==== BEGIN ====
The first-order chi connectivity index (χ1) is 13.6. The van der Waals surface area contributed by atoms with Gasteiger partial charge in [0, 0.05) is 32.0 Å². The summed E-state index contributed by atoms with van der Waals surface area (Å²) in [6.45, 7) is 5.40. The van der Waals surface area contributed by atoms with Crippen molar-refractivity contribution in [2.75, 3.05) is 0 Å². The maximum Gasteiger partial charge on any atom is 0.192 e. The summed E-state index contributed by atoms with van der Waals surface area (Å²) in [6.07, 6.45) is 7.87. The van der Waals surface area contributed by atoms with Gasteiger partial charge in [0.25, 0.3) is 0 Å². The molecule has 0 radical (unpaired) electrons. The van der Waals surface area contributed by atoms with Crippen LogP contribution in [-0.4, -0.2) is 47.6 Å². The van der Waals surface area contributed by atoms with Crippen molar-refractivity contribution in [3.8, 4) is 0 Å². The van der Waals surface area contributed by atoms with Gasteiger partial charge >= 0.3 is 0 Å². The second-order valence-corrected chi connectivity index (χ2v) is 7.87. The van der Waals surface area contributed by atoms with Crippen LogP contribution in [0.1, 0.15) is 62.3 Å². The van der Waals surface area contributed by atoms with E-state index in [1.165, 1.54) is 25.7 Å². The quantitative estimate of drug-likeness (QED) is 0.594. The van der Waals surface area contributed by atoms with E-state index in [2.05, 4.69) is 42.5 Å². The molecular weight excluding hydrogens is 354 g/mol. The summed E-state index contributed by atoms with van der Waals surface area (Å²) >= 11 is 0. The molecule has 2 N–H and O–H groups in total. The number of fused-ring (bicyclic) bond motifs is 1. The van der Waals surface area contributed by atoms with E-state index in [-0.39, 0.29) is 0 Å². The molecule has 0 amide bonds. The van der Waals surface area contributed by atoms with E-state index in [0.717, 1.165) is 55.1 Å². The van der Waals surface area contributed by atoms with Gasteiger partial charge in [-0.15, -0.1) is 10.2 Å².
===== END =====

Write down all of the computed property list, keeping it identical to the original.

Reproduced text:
The first-order chi connectivity index (χ1) is 13.6. The van der Waals surface area contributed by atoms with Gasteiger partial charge in [0, 0.05) is 32.0 Å². The summed E-state index contributed by atoms with van der Waals surface area (Å²) in [6.45, 7) is 5.40. The van der Waals surface area contributed by atoms with Crippen molar-refractivity contribution in [2.75, 3.05) is 0 Å². The maximum Gasteiger partial charge on any atom is 0.192 e. The summed E-state index contributed by atoms with van der Waals surface area (Å²) in [6.07, 6.45) is 7.87. The van der Waals surface area contributed by atoms with Gasteiger partial charge in [0.25, 0.3) is 0 Å². The molecule has 0 radical (unpaired) electrons. The van der Waals surface area contributed by atoms with Crippen LogP contribution in [-0.4, -0.2) is 47.6 Å². The van der Waals surface area contributed by atoms with Crippen molar-refractivity contribution in [3.8, 4) is 0 Å². The van der Waals surface area contributed by atoms with Gasteiger partial charge >= 0.3 is 0 Å². The second-order valence-corrected chi connectivity index (χ2v) is 7.87. The van der Waals surface area contributed by atoms with Crippen LogP contribution in [0.1, 0.15) is 62.3 Å². The van der Waals surface area contributed by atoms with E-state index in [1.165, 1.54) is 25.7 Å². The quantitative estimate of drug-likeness (QED) is 0.594. The van der Waals surface area contributed by atoms with E-state index in [2.05, 4.69) is 42.5 Å². The molecular weight excluding hydrogens is 354 g/mol. The summed E-state index contributed by atoms with van der Waals surface area (Å²) >= 11 is 0. The molecule has 2 N–H and O–H groups in total. The number of fused-ring (bicyclic) bond motifs is 1. The van der Waals surface area contributed by atoms with E-state index in [-0.39, 0.29) is 0 Å². The molecule has 0 amide bonds. The van der Waals surface area contributed by atoms with E-state index in [0.717, 1.165) is 55.1 Å². The van der Waals surface area contributed by atoms with Gasteiger partial charge in [-0.15, -0.1) is 10.2 Å².